In this this blog I present 17 year old film photographs, and a few other shots from separate visits to Bow Willow in the southeastern Anza Borrego desert; 1995, 2007, 2009.
The first time I went to the desert was for Chico State field camp, which took place between semesters in the barren lands east of San Diego. It was called ‘Anza’ by those who had been. This colloquial name, shortened from Anza-Borrego, had carried over in our school from years prior when most fieldwork was done in the park. Our first day was within Anza-Borrego park at Bow Willow campground.
I was given a 35mm camera over the holidays in 1994: a Kodak Cameo zoom that had a panoramic mode. I shot seven rolls before getting them back to learn that these panoramic shots were not very useful. Worse, was my penchant for making multi-shot panoramas with the panoramic mode. I had to learn by making mistakes. I couldn’t hear what the 42 year-old guy in our class who quite calmly assured me that panoramas would come together better if shot sideways. Walt was absolutely right. When the photos came back and we all got together to share, his 35mm slr and sideways panoramas trounced mine. Plus, at that time, I used a fairly terrible print lab. So to see these images from the negatives for the first time is pretty neat for me. The trouble was that I shot about two hundred frames on six rolls of film over two weeks. A short time later in March 1995, I shot another ton of film in the central Nevada desert. After that March trip, I shot much less with the Cameo. It is easy see that I had the same passion for photographs way back when.
After the long drive from Chico to Ocotillo, our first day was at Bow Willow campground. There I saw what granite weathers like in the desert for the first time. The alluvial surfaces at Bow Willow are comprised primarily of gruss, or disintegrated granite.
We had great respect for our lithology professor Howard Stensrud. Most of us had learned all we knew of geology from him up to that point. The major was linear, and only after his Historical Geology course in the spring could you take his Mineralogy and Lithology course in the fall. We’d all just finished that class the semester before and this was our first real application of our first year learning geology.
He spoke of metamorphic skarns, schistose rocks, and plutonic intrusions.
Pictured are Steve Sunding, Peter Oblander, John Haberland, Dennis Jones, David Pyles, Dr. Howard Stensrud, Brian Solecki, Tony Mikacich, Walt, Bob Hess, Heidi Ring
The landscape was totally alien. Our first task was to measure the slope of the fan with tape measures and brunton compasses. I remember being slightly bewildered for a couple of reasons. The upper class students had told us only of the difficult mapping that awaited us at Fossil Canyon in the southeastern Coyote Mountains. Plus, the major emphasis was on ‘hard rock geology’, so this homework in alluvium (that easy to map, Qal, color with a yellow colored pencil), was not in my head. I specialized in this type of geology in graduate school, studying the morphology of alluvial fans in the central Nevada desert about 10 years after this introduction to desert landscapes.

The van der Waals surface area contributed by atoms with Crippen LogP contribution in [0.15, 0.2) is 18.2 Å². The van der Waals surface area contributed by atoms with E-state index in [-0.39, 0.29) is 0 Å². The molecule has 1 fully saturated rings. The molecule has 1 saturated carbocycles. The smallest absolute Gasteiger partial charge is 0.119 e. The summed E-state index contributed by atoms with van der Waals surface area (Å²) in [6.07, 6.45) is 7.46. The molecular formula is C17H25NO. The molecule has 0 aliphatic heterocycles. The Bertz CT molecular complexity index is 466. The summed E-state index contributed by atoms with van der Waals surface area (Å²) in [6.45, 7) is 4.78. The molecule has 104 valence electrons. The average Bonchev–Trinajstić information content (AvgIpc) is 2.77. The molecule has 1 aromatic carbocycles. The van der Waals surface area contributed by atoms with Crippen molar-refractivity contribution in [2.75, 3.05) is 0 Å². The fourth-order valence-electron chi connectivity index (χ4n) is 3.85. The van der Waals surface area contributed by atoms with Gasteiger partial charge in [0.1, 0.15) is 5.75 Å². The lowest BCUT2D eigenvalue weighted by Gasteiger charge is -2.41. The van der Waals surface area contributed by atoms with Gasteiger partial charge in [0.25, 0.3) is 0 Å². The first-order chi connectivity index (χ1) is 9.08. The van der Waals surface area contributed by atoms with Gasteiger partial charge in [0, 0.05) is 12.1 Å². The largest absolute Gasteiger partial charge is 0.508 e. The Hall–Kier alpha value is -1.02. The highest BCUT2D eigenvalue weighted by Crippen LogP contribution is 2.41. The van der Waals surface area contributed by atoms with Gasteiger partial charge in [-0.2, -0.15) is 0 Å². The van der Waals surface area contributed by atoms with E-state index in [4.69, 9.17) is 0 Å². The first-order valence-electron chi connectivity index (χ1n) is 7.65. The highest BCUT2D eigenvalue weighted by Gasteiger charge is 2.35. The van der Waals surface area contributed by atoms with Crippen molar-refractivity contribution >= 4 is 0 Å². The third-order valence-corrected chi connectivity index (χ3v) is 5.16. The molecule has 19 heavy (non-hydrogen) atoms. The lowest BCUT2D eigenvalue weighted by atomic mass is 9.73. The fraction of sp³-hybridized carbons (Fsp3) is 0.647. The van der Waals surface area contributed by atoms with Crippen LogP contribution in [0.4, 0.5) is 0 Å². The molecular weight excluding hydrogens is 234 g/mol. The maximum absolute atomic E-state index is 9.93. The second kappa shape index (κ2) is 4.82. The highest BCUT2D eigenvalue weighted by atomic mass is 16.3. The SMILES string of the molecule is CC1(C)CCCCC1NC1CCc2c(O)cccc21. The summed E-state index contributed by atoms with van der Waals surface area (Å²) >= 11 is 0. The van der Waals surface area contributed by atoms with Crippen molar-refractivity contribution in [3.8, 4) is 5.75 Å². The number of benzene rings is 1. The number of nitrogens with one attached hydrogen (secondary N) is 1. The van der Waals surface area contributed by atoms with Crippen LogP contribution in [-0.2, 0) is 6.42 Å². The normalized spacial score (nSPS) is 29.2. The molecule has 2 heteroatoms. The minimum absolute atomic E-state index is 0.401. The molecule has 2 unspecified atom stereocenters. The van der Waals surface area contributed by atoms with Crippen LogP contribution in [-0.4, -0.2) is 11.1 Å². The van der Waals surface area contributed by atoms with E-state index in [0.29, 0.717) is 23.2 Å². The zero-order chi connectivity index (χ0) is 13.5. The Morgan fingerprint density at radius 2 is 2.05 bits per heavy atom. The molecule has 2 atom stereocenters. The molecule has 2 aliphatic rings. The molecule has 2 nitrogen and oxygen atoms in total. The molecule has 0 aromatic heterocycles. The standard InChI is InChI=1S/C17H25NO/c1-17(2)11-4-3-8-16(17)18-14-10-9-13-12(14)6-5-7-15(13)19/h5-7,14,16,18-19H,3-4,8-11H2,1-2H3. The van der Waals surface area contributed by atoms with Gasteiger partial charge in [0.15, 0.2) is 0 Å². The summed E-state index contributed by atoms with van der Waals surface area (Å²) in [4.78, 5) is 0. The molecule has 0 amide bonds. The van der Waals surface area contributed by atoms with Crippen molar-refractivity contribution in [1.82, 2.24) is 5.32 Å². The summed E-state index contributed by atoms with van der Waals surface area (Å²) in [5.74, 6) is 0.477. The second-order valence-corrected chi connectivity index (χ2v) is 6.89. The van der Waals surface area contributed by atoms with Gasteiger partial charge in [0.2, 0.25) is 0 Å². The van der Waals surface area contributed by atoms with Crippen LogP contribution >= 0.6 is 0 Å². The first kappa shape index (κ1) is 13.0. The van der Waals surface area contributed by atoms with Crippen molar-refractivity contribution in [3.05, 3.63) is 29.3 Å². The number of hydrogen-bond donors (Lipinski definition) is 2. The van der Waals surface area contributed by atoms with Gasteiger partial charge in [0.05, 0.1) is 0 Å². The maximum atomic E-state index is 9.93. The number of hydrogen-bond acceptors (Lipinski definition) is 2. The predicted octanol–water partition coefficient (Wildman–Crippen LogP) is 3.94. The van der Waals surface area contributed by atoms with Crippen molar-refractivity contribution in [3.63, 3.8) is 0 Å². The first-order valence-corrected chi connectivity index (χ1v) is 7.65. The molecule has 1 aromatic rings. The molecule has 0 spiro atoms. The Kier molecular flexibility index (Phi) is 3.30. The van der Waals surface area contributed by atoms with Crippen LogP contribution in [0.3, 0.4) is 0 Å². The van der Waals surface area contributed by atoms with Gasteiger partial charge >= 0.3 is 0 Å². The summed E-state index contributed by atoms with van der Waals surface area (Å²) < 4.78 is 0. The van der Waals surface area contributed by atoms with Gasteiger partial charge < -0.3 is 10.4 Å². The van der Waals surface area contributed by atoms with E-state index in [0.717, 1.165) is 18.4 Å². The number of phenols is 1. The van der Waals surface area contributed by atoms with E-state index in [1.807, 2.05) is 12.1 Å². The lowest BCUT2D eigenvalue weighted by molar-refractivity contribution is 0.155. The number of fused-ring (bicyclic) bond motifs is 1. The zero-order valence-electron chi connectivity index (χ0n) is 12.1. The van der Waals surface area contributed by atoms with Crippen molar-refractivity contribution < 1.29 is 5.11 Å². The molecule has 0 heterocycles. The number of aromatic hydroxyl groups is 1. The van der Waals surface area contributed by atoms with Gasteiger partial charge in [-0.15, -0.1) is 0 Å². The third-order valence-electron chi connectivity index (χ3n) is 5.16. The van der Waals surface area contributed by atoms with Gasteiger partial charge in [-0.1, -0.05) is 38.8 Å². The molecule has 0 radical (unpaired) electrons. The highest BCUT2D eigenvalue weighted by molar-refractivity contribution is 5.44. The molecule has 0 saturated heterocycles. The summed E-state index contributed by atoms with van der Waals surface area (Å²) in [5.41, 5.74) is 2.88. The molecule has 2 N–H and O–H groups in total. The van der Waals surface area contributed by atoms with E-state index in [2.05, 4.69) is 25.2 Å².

Below, gruss detail from a visit in 2009:
With my second roll of film in my new camera (iso400 Kodak Gold), I visualized a three shot panorama. I believe I climbed on top of the university van. Looking east at left (and into the sun), rotating to southwest at right. It took 17 years to see it as I imagined that day in 1995.
Of course, these fake panoramic negatives were lame, and I took way too many before I understood that the camera was blacking out parts of the 35mm negative. Looking more closely at the first and last shots are fun. On the right-hand edge below, for whatever reason our 6’7” classmate Walt is running to the left.
Jason and Nathan were some of the funniest guys I went to school with.
For a few years there, I was a closing clerk at a clothing store. The holiday shopping scene at the mall was something to see. Since I was hired as a seasonal hire the year before, I suppose these are one year into my tenure at the long-forgotten Miller’s Outpost. I won’t forget the good times I had there, but I recall being eager to move on and being a professional. How life can mock you! (These shots are from only days before).
Indeed, if I thought computers and data would frustrate me then, boy, I didn’t know the half of it. Or rather, the 0.5 of it. (btw, look at the lens distortion at upper left below!)
So out at Bow Willow, I was just getting a taste for geology, photography, and the wonders of being ‘out there’. In this shot, were are standing within the panorama that opened this roll of film.
I put in a roll of Royal Gold 400; the only time I think I used such film.
All of these years later, this film is much better looking than the other rolls. More photographs will be in a future blog. There is major distortion of this Kodak Cameo’s lens. I got over wearing those big Red Wing boots. I used to say they would last through my PhD, but I found them to be far too heavy duty for Quaternary mapping. I still wear an Ultimate Hat, though I now have a lighter duty than the one seen here. And yes, those are Oakley Blades that I borrowed, knowing our fondness for winging hammers into bedrock.
It is a little hard to stop, but I will wrap things up. After that first visit in 1995, it took nearly thirteen years to make it back to Bow Willow. I had lived in western Kentucky since September, and though I was warned, I was not prepared for the deep cold I found in Zion, KY. It was great to be out in desert.
My life was headed towards some major changes as I geared up and regrouped for what proved an ill-fated move to Nashville.
When one learns from mistakes, it can become hard to stop making them; each brings a flood of new wisdom.